“Yeah, I guess so…but.”
Each of the men took a deep breath, and they shared a chuckle. Then they went back out to the living room, to be with the rest of the family.
One month after the first outburst, Audrey had reached her limit. The extremely loud, violent, verbal outbursts had continued, and it has become predictable. Audrey was very concerned for Sarah, and their dogs. The nice old lady was getting ready to go next door to confront the neighbors about the noise. She was looking at herself in the mirror, by the front door. Fred tried in vain to talk her out of going over there, but she was determined.
“Audrey, what are you doing? We argue too. You wouldn’t want anyone to bother us during one of our fights. Give them a chance to work things out. They’re young still.”
“We don’t argue like that! I’ve given them a whole month to work things out! Fly on the wall my ass! That young girl needs me. I can tell. From one woman to another, you wouldn’t understand, you’re a man!”
Audrey stepped outside. She had thought of everything. She had borrowed Mary’s cell phone, with 911 on speed dial, and she was wearing shoes that she could run in, just in case.
Fred watched Audrey, as she walked up the neighbors side walk to their front door. He was worried. He had gone to the back closet, and got a weapon, his old Louisville Slugger baseball bat. He carefully monitored his wife’s’ progress, as she stepped up the stairs leading to the neighbor’s front door. He had the bat in one hand, in case of trouble, and he peered through a slit in the curtains.
Audrey took a deep breath, and knocked on the door. The door opened a few seconds later, and there stood Sarah, with a big smile on her face. She was drying her hands with a dishtowel.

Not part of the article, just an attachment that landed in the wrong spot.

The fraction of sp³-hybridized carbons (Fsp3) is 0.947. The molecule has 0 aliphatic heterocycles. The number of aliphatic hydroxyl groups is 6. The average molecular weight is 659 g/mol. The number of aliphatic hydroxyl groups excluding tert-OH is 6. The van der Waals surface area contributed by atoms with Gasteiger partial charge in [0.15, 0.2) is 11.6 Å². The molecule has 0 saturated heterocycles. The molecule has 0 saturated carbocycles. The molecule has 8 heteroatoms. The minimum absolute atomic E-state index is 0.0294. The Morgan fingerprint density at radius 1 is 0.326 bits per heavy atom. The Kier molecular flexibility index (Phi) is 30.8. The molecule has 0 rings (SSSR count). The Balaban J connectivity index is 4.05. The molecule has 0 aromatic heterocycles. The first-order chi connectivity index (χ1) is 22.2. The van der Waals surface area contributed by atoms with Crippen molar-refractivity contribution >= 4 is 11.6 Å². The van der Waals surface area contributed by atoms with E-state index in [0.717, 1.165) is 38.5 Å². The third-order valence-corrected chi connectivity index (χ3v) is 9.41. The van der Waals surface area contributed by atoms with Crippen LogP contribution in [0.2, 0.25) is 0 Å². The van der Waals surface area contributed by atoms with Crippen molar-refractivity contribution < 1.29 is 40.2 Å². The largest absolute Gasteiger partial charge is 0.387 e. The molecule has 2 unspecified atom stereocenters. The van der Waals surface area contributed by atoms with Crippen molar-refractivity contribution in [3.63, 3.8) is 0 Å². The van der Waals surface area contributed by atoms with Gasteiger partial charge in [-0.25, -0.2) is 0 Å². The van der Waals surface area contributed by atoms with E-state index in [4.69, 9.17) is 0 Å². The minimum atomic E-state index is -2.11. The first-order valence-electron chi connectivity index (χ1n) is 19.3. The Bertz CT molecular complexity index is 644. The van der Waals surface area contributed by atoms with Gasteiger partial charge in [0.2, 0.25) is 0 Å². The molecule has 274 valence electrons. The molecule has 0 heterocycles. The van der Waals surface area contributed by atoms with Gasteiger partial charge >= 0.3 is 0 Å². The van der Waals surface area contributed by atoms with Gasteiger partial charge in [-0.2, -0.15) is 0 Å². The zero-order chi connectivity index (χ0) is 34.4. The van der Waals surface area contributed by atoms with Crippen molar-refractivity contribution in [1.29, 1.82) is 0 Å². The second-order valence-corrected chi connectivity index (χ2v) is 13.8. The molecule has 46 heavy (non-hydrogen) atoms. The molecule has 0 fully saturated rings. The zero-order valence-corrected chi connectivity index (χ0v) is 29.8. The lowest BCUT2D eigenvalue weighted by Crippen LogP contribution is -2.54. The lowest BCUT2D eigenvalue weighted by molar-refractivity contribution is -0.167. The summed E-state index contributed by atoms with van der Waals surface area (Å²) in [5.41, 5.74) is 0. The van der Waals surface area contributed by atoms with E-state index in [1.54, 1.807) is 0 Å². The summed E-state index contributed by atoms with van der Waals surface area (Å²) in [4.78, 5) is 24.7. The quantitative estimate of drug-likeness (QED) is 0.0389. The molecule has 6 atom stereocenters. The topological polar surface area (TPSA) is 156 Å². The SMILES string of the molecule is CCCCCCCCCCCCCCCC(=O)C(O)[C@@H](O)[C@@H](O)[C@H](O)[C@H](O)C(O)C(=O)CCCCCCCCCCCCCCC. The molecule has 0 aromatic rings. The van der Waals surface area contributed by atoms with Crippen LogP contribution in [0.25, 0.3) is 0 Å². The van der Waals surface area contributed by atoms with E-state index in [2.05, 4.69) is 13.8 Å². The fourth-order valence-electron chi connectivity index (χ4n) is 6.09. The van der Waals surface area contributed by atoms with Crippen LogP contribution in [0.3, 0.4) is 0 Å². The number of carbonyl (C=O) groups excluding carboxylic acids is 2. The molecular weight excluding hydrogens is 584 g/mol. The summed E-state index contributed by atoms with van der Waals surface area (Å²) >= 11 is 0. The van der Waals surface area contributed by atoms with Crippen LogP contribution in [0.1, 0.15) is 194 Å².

‘Hi, are you alright?” asked Audrey.
Sarah looked perplexed, “Yes?”
“We can hear the way Robert’s treating you, and we don’t agree with it.”
“The way Robert’s treating me? What do you mean?”
“We can hear him screaming at you. It’s awful, and we don’t agree with it.”
“Screaming at me?...... Oh, he’s in the back room playing Call of Duty online, his computer game. I can’t even hear him in there. Yeah, he’s told me that he’s been playing with some kids from the States that are cheating.”
“Call of Duty? Computer game?”
“Yes, it’s on the internet, he plays with people all around the world.”
“You’re sure you’re OK?”
“Oh yes, he would never talk to me like that. I would kill him. The dogs wouldn’t put up with that either, they would kill him too.”
Audrey smiled, “Ok, good. I’ll tell Fred you’re OK. He’s worried about you too.”
“Yes, I’ll tell Robert to settle down. The window in that room faces your deck, and it’s been hot, so the windows open. I never thought about that.” Sarah chuckled, “Sorry about that Mrs. Sherman, you know how kids overreact.”
“Yes,” Audrey smiled, “Overreact, yes.”
When Audrey got back home, she explained the cause of the disturbances to Fred. He had a good laugh. Audrey called Roger and Mary, they found it humorous as well. Robert and Sarah also had a good laugh. Robert has since come to the conclusion that computer games are too stressful. He has decided to take a break from playing online video games, for his health.

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About This Story
11 Mar, 2011
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8 mins